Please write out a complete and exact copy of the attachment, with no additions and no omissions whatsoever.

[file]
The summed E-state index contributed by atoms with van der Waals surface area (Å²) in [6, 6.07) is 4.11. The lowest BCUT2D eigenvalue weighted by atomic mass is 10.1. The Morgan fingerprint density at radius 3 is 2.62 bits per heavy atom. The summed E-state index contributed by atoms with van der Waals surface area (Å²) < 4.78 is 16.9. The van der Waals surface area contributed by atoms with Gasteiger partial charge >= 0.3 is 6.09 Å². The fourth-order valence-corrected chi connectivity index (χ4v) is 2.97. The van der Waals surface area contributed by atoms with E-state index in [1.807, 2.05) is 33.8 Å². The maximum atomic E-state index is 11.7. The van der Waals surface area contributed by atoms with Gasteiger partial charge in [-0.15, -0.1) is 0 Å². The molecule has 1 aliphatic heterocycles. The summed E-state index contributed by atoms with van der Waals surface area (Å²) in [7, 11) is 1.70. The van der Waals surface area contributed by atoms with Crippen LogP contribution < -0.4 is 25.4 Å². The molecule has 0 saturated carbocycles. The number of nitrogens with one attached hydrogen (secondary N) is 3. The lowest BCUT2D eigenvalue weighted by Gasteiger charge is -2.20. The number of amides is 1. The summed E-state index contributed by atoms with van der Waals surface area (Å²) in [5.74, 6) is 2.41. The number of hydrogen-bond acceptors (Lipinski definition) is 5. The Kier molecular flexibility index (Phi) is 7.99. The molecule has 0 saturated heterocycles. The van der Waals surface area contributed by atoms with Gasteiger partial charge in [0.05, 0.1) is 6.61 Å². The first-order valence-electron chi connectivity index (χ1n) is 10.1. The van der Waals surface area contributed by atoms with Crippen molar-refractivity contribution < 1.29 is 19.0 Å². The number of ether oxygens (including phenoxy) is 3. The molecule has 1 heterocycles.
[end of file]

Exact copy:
The summed E-state index contributed by atoms with van der Waals surface area (Å²) in [6, 6.07) is 4.11. The lowest BCUT2D eigenvalue weighted by atomic mass is 10.1. The Morgan fingerprint density at radius 3 is 2.62 bits per heavy atom. The summed E-state index contributed by atoms with van der Waals surface area (Å²) < 4.78 is 16.9. The van der Waals surface area contributed by atoms with Gasteiger partial charge >= 0.3 is 6.09 Å². The fourth-order valence-corrected chi connectivity index (χ4v) is 2.97. The van der Waals surface area contributed by atoms with E-state index in [1.807, 2.05) is 33.8 Å². The maximum atomic E-state index is 11.7. The van der Waals surface area contributed by atoms with Gasteiger partial charge in [-0.15, -0.1) is 0 Å². The molecule has 1 aliphatic heterocycles. The summed E-state index contributed by atoms with van der Waals surface area (Å²) in [7, 11) is 1.70. The van der Waals surface area contributed by atoms with Crippen LogP contribution < -0.4 is 25.4 Å². The molecule has 0 saturated carbocycles. The number of nitrogens with one attached hydrogen (secondary N) is 3. The lowest BCUT2D eigenvalue weighted by Gasteiger charge is -2.20. The number of amides is 1. The summed E-state index contributed by atoms with van der Waals surface area (Å²) in [5.74, 6) is 2.41. The number of hydrogen-bond acceptors (Lipinski definition) is 5. The Kier molecular flexibility index (Phi) is 7.99. The molecule has 0 saturated heterocycles. The van der Waals surface area contributed by atoms with Gasteiger partial charge in [0.05, 0.1) is 6.61 Å². The first-order valence-electron chi connectivity index (χ1n) is 10.1. The van der Waals surface area contributed by atoms with Crippen molar-refractivity contribution < 1.29 is 19.0 Å². The number of ether oxygens (including phenoxy) is 3. The molecule has 1 heterocycles.